Celebrating Progress: The Journey of Women in Business

As we step into March, our hearts swell with pride and reflection. National Women’s History Month isn't just a time to recognize the monumental contributions of women throughout history; it serves as a beacon, illuminating our collective journey toward gender equality—a journey we on the STARS of Boston team are deeply passionate about, especially in the realm of business.

Let's journey back to the late 1970s, a time when the narrative of women's contributions was almost invisible in our education system and public consciousness. It was then that a pivotal change began, with the inception of Women's History Week, centred around International Women’s Day on March 8th. This initiative, born from the dedication of the Education Task Force of the Sonoma County (California) Commission on the Status of Women, marked a turning point, igniting a nationwide celebration of women's achievements and leading to the eventual establishment of March as National Women’s History Month. This period of reflection and education has since become a source of inspiration for us all, highlighting the indelible impact women have made on society.

The narrative of women in business resonates deeply with us. It's a tale of transformation—from being denied the right to own property or lead businesses to spearheading innovative enterprises that shape our economy. Women-led companies, such as STARS of Boston, stand as prime examples of how women's leadership can drive economic growth and innovation. These enterprises, and countless others led by women, contribute significantly to our economy by creating jobs, fostering community development, and embodying the principles of equity and diversity in their operational ethos.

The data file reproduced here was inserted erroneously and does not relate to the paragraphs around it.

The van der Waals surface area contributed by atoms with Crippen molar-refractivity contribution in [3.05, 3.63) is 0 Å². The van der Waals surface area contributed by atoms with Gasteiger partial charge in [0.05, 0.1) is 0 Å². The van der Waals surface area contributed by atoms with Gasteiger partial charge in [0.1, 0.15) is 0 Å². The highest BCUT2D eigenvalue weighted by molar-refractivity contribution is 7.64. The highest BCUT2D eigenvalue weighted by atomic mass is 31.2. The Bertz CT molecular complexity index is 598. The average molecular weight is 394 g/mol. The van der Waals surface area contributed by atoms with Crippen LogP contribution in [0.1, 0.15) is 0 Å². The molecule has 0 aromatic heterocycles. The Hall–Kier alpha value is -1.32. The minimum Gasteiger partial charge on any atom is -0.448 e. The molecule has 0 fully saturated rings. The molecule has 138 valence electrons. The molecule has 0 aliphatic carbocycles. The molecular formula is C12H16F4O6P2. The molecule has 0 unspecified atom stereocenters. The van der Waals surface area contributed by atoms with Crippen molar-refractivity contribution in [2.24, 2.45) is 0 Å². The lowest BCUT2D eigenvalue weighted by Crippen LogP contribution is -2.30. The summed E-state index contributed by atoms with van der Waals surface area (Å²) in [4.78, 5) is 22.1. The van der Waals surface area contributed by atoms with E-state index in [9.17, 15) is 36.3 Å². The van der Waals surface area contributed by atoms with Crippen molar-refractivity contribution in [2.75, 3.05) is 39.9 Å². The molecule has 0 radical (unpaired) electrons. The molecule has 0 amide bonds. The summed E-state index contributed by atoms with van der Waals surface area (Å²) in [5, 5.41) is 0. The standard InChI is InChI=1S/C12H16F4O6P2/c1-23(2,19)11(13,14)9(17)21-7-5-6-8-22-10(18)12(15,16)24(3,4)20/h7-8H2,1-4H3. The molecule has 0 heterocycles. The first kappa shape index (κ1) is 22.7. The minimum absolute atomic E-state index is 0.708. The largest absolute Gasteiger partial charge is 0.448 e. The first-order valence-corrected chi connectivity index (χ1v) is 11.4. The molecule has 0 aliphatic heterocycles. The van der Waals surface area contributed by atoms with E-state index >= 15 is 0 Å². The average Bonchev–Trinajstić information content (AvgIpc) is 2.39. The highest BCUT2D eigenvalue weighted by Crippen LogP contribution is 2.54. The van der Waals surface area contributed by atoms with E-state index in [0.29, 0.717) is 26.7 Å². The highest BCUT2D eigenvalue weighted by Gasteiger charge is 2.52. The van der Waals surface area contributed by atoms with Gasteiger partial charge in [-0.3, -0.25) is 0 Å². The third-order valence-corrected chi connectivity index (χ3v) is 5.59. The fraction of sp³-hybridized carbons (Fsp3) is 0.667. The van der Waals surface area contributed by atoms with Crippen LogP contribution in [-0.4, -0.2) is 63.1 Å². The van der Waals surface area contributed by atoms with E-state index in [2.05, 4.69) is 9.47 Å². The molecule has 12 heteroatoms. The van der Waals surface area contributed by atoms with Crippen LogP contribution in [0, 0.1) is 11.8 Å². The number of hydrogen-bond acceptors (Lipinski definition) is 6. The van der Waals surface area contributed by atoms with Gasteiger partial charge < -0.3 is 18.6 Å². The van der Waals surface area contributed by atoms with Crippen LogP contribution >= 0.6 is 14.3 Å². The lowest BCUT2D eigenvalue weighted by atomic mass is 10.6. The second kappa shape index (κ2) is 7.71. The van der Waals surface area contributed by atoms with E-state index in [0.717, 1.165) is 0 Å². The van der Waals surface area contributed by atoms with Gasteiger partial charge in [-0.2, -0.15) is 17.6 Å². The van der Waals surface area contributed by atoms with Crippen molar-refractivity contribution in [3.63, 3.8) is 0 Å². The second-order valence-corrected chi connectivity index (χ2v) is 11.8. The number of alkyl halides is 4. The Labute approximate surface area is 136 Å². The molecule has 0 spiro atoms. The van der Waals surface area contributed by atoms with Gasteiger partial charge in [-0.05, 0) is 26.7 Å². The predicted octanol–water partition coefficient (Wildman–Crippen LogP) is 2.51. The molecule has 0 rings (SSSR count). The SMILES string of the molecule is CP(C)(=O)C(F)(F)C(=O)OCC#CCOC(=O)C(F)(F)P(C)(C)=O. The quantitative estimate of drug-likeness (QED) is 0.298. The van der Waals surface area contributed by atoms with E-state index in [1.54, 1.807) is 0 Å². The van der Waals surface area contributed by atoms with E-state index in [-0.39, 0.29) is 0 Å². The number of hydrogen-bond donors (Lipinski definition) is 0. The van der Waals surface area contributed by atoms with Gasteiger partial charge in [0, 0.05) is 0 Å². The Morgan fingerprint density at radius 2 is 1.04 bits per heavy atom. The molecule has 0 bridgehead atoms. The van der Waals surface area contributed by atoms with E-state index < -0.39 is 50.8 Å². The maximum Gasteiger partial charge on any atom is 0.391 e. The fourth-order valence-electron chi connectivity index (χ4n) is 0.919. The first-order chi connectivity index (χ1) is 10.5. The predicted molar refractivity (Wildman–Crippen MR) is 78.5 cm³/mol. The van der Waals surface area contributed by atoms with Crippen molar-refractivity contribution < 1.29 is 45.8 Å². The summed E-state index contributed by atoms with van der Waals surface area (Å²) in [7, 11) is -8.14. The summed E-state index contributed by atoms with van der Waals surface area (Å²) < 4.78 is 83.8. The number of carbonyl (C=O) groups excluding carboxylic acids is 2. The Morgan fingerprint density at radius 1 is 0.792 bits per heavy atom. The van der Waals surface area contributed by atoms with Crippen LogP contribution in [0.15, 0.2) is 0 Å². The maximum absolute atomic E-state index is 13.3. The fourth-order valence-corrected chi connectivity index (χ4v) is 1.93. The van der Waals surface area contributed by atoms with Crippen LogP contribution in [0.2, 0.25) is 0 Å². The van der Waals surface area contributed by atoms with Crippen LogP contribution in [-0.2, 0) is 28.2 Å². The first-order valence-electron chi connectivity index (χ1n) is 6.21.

Without women in business there would be no protective kevlar for our soldiers and police officers to wear, no disposable diapers, paper shopping bags, and even the dishwasher. With an understanding of all walks of life women in the business world have a unique perspective on what consumers want, need, and should have marketed to them. One just has to look at the expertise and successes Marry Barra has brought to General Motors in her time as CEO, she not only understands market desires but the fact that progress must be made in the era we are living in and we cannot maintain the status quo any longer. These are the types of pushes that make having women in any industry an advantage. 

The evolution of women’s roles in business is not merely a story of individual success; it's a narrative of collective empowerment and societal advancement. Women entrepreneurs bring unique perspectives and values to the business world, emphasising sustainable practices, community engagement, and equitable workplace cultures. Their leadership styles often prioritise collaboration, empathy, and inclusivity—qualities that are increasingly recognized as vital to business success in a globalised, interconnected economy (we’re looking at you Carol Tomé of UPS the expert who handled the logistical crisis of getting covid vaccines delivered to homes across the United States).

As we celebrate National Women’s History Month, it's crucial for us to reflect on the journey of women in business—from the days when owning property was a distant dream, to the present, where women lead some of the largest and most influential companies. This month serves as a reminder of the strides we've made and the work that still lies ahead in achieving gender equality. It's a celebration of progress, a testament to resilience, and a call to action for all of us to continue supporting and uplifting women in all spheres of life, and not just in the business world, but we cannot and never will forget the strides for industry women have made.